FOCKE-WULF FW 200C-3/U4 CONDOR: _____________________ _________________ _______________________ spec metric english _____________________ _________________ _______________________ wingspan 32.85 meters 107 feet wing area 118.95 sq_meters 1,290.1 sq_feet length 23.45 meters 76 feet 11 inches height 6.3 meters 20 feet 8 inches empty weight 17,005 kilograms 37,490 pounds max take-off weight 24,520 kilograms 50,057 pounds max speed at altitude 360 KPH 225 MPH / 195 KT cruise speed 335 KPH 210 MPH / 180 KT service ceiling 6,000 meters 19,700 feet range 3,560 kilometers 2,212 MI / 1,925 NMI endurance 14 hours _____________________ _________________ _______________________
There were a number of subvariants of the Fw 200C-3, derived from "Umruest-Bausaetze" or "factory conversion kits", designated by a "U" code -- each kit providing a set of mods to be implemented in production, or apparently sometimes in field depot maintenance. The subvariants included:
The introduction of the Fw 200C-3 actually coincided with the decline of the Condor. It was much too vulnerable to enemy fighters. From the summer of 1941, to defeat the Condor menace, the British started launching Hawker Hurricane fighters off rocket catapults, mounted on merchant ships. The "Catapult Armed Merchantman (CAM)" ship concept was a dodgy improvisation, but it was soon replaced by British Royal Navy escort carriers, with Grumman Wildcat fighters.
The enhanced defensive armament introduced on the Fw 200C-3 did little to improve its survivability. Even RAF Short Sunderland flying boats would take it on, with a high probability of success. While the Fw 200 continued to perform oceanic patrols, it was largely on a reconnaissance basis; aircraft commanders were told to avoid direct combat, instead radioing in the position of an Allied convoy for attack by U-boats or other assets. The Condor force was also hampered by the occasional reassignment of aircraft to transport duties -- another sign of strain on the resources of the German war machine.BACK_TO_TOP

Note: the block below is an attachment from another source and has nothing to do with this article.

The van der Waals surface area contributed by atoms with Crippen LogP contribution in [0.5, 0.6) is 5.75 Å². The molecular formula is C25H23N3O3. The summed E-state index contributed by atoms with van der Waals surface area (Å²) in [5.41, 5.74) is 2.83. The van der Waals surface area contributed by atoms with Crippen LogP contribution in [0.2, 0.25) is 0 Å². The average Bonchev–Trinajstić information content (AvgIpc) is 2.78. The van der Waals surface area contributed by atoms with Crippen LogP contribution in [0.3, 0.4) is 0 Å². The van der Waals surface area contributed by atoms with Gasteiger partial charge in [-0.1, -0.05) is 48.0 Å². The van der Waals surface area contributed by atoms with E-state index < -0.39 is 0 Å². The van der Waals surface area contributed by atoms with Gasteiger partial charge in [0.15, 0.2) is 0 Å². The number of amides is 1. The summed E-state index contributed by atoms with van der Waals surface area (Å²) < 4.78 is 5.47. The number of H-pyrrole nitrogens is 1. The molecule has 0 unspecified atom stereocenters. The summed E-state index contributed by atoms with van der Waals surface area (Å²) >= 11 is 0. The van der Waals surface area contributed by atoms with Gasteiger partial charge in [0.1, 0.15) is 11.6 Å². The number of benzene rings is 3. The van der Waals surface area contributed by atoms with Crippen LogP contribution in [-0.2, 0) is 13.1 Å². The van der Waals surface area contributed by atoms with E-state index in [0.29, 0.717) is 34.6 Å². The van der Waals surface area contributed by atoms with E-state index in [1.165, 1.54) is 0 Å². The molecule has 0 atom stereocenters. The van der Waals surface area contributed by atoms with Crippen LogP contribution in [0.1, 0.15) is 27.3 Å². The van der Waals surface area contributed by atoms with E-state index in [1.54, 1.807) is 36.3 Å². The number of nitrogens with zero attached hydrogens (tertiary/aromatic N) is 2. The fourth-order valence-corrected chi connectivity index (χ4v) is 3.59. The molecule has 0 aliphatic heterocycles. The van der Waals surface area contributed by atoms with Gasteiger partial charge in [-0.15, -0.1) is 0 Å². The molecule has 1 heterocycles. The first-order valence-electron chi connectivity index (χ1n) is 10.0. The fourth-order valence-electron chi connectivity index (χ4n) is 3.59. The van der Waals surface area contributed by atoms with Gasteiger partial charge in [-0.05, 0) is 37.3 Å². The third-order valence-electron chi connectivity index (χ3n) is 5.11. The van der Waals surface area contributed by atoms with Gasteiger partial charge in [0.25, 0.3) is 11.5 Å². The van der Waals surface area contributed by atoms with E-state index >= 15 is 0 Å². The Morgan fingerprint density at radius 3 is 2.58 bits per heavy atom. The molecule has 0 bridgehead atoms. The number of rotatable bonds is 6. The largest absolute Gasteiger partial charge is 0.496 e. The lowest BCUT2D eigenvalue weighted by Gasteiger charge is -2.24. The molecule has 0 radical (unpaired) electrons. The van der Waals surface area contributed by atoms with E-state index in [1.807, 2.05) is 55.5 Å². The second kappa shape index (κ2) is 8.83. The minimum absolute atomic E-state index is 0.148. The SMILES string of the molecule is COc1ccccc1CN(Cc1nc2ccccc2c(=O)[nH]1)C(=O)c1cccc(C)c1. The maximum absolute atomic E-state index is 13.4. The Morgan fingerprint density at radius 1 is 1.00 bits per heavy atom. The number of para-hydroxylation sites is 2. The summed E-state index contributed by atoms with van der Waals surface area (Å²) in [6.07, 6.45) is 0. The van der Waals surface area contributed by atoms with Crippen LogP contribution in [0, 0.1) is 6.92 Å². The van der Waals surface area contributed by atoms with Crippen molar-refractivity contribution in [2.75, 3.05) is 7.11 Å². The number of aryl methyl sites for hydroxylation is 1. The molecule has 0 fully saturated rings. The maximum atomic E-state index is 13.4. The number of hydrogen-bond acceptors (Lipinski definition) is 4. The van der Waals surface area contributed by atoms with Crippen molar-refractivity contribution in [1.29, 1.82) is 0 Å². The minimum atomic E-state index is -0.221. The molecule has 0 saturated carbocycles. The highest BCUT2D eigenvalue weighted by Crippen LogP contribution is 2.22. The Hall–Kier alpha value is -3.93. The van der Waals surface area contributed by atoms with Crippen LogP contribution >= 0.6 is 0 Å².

* In early 1942, Focke-Wulf did introduce a new patrol variant, the "Fw 200C-4", the primary change from the Fw 200C-3 being introduction of search radar, initially the preliminary FuG Rostock set, and then the production FuG 200 Hohentwiel set -- the Hohentwiel also having a "blind bombing" capability to permit attacks on ships in low-visibility conditions. Some Condors would have both sets, the Rostock having a wider field of view and greater range than the Hohentwiel, but longer minimum range, meaning it couldn't be used for blind bombing. With the radar, the Condor could search for Allied shipping and perform attacks in murky weather, providing the aircraft with protection against Allied fighters. Surviving Fw 200C-3 machines were generally refitted with radar.
The Fw 200C-4 also featured the big HDL 151 turret, with an MG 151/15 15-millimeter cannon, in the forward dorsal position; and the MG 131 machine gun, along with the Lofte bombsight, in the front of the ventral gondola. The MG 131 and the bombsight could be removed and replaced with an MG 151/20 20-millimeter cannon if needed. The guns in the rear dorsal, rear ventral gondola, and beam positions were all, as per tradition, MG 15s. The Fw 200C-4 was the most heavily produced Condor variant.